Monday, June 22, 2009 | 3:57 p.m.
Assembly Bill (.pdf)
Her mother and grandmother were prostitutes. From a young age, Dettrea had little doubt about the path her life would follow.
She started selling herself for sex at age 12. A year later she worked for a pimp. Before she would finally break free, Dettrea was arrested four times and became a heroin junkie.
Now 18 and drug-free, Dettrea, who declined to give her last name, works with law enforcement agencies and Hookers for Jesus, a faith-based organization that addresses human trafficking and exploitation. She wants to help other girls like her leave the abusive and illegal world of child prostitution.
“No 12-year-old girl wakes up and says ‘I want to be a prostitute today,’” she said. “There is a way out.”
And now there is a new state law that levies the harshest punishments in the country against those who pander or prostitute children.
Today in Las Vegas, Gov. Jim Gibbons re-signed Assembly Bill 380, which allows for fines of $500,000 for those convicted of trafficking prostitutes younger than 14 and $100,000 for trafficking prostitutes ages 14 to 17.
Both houses of the Legislature unanimously approved the bill, which Gibbons initially signed May 22.
The law, which becomes effective Oct. 1, also allows Nevada district attorneys to seize the property and assets of those convicted and use those funds for the care and treatment of rescued children.
“A word of caution to those who exploit children: We’re after you. This will make you pay,” Gibbons said during today’s ceremony at the Grant Sawyer Federal Building.
Last October, the FBI made 642 arrests and rescued 47 children in a nationwide crackdown on child prostitution. Of those, 49 were arrested in the Las Vegas Valley, according to FBI statistics. Records show Metro Police handled 150 child prostitution cases in 2008.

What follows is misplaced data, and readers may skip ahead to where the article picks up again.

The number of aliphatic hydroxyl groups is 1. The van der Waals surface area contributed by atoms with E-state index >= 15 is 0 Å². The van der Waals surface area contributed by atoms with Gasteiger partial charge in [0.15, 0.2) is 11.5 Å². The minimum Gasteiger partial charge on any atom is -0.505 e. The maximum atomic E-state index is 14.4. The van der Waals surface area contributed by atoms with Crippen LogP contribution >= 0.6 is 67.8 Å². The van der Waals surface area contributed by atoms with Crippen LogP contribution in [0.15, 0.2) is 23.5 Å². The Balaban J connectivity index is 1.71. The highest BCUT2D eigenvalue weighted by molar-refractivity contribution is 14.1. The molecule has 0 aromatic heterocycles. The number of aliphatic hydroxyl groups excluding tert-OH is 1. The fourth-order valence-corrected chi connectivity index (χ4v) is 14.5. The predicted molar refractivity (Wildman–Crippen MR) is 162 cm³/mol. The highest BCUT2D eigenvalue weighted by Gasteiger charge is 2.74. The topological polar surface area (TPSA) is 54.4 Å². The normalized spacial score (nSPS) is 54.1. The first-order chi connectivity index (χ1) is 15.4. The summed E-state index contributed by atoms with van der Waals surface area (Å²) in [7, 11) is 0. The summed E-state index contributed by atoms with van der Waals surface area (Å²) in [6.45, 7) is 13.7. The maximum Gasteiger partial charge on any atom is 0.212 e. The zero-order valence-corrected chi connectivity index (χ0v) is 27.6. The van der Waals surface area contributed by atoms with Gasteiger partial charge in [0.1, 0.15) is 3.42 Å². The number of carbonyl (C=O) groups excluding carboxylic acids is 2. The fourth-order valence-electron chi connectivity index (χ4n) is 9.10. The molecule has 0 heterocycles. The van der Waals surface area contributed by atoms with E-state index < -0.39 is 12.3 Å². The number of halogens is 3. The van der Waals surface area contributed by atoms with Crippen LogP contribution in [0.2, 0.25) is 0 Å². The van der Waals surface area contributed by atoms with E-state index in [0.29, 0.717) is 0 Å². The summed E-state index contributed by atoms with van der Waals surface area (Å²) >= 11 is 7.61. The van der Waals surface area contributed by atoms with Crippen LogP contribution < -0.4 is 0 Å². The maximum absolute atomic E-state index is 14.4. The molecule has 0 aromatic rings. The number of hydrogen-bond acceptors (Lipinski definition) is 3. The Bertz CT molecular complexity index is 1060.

In Clark County, seized funds could be used to establish a residential safe house to get teens out of the life of sex for money, said William Voy, a family court judge. At the safe house, teens would receive counseling in an attempt to break the bond with their abusers and join in the prosecution of their pimps.
Although the children are considered victims and the pimps are the real targets, the young prostitutes are often arrested and jailed because that’s the only way to keep them away from the pimps long enough to begin to break the cycle, Voy said.
“The hardest thing to do is to get a victim to testify,” said Voy, who leads a special court formed in 2005 to address the issue. “They’ll say anything to get out of the detention center. Our biggest hurdle is to keep them in one place long enough just to get them to a preliminary hearing.”
Voy has worked on creating a safe house for child prostitutes for two years. He said the last hurdle is finding a steady stream of revenue to support eight probation officers.
This bill won’t be able to provide officers’ salaries because the seized assets would be inconsistent, Voy said. Instead, the county or state would need to dedicate fees from a reliable revenue source to pay for the officers.
The safe house is just the start of services the victims of child prostitution need, said Stephanie Parker, executive director of Nevada Child Seekers. The new law is a positive first step, she said.
“I don’t know that you can put a price on the life of a child but it’s a step in the right direction,” she said.
Freshman Assemblyman John Hambrick (R-Las Vegas) sponsored AB380. Child prostitution has been a topic that no one likes to talk about, he said.
But Hambrick said he found support for the bill across party lines at every level of government and from many community organizations.
“I think people realized it was going on, but that’s the underbelly of the city that no one really likes to talk about,” he said. “One way to address a problem is open the window, pull back the shades and let some light in. Hopefully the bill will help that.”
Hambrick, who is chairman of the Nevada Juvenile Justice Commission, said he will introduce legislation before the next session that targets the clients of child prostitution and trafficking networks.
“Nevada is starting down a road we’ll never back away from,” he said. “This issue is not going away. We have to address it squarely and definitively.”